Enter today.

The windchill made it 29 degrees. This is very cold for me. And I am learning something else about winter. When you walk everywhere, life is much colder. Oh, so much colder. I predict that my face will not be making it's appearance outside of my coat (my much appreciated REI coat from last year's aforementioned Christmas sale) until February.

Another thing. I have never lived somewhere where one must layer pants. This is a foreign concept. Why would you EVER make your pants bulkier than they have to be? I am learning. When your legs freeze solid and you actually have to carry them home, then, THEN will you know why one layers pants.

And today it was only 29 degrees. December 2... so much more winter to go.

Here are some views from our walk to school this morning. The school street is kind of abandoned and creepy looking.

The hallway to our classroom. Not much for aesthetics, this school. There is a bigger, nicer school a 20 minute train ride away, but we weighed the options and decided to stay closer to home. It is so worth it.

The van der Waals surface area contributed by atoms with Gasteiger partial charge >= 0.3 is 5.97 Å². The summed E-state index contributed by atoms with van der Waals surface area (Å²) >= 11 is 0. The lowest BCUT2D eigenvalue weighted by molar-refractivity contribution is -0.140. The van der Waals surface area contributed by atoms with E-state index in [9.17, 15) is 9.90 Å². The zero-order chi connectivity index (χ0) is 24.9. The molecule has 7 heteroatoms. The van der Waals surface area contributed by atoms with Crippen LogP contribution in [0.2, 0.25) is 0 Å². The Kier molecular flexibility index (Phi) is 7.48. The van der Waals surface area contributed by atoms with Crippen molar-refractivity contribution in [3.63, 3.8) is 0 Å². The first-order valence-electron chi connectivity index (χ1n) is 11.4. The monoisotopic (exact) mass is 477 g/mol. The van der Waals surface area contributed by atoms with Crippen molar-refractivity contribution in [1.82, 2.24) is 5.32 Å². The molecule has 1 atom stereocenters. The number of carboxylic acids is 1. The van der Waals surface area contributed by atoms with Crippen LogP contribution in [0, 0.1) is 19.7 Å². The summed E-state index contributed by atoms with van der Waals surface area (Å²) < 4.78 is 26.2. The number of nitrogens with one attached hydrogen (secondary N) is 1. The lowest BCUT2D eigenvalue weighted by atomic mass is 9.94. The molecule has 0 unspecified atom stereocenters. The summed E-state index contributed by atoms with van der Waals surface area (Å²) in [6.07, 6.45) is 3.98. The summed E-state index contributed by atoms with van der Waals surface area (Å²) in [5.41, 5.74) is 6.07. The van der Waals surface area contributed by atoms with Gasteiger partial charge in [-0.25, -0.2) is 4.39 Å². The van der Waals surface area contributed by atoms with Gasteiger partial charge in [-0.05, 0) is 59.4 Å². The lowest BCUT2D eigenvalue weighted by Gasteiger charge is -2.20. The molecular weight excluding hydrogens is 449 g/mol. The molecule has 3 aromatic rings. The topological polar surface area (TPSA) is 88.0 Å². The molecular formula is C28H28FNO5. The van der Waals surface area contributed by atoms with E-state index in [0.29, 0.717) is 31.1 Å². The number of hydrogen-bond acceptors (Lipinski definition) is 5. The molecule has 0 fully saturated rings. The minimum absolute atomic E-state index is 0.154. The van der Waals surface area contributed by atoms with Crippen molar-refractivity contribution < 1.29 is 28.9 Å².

Most of our days lately have been quite gray. We have heard this is good, because clouds keep the heat in, making for a warmer day. Today we had some a little blue sky, and consequently, the frigid temperature.

However, with the cold, comes Christmas! And the town is already putting out all the stops. The lights are coming out.

And the Grand Place is being converted into a Christmas Market, complete with kiosks and an ice skating rink!

Christmas Markets are something really awesome about Europe that I am very excited about. Most cities have some sort of set up with vendors selling spiced wine, handcrafts, and all kinds of things "Christmas." I have heard Germany is ridiculous... maybe we can get out there and see.

On the home front, Clay just left for his running group. I know, how can he run in such cold? And such darkness?? He is suited up well, and even has a headlamp. I am so proud of his dedication.

Meanwhile, I am making Christmas cookies in my toasty kitchen :)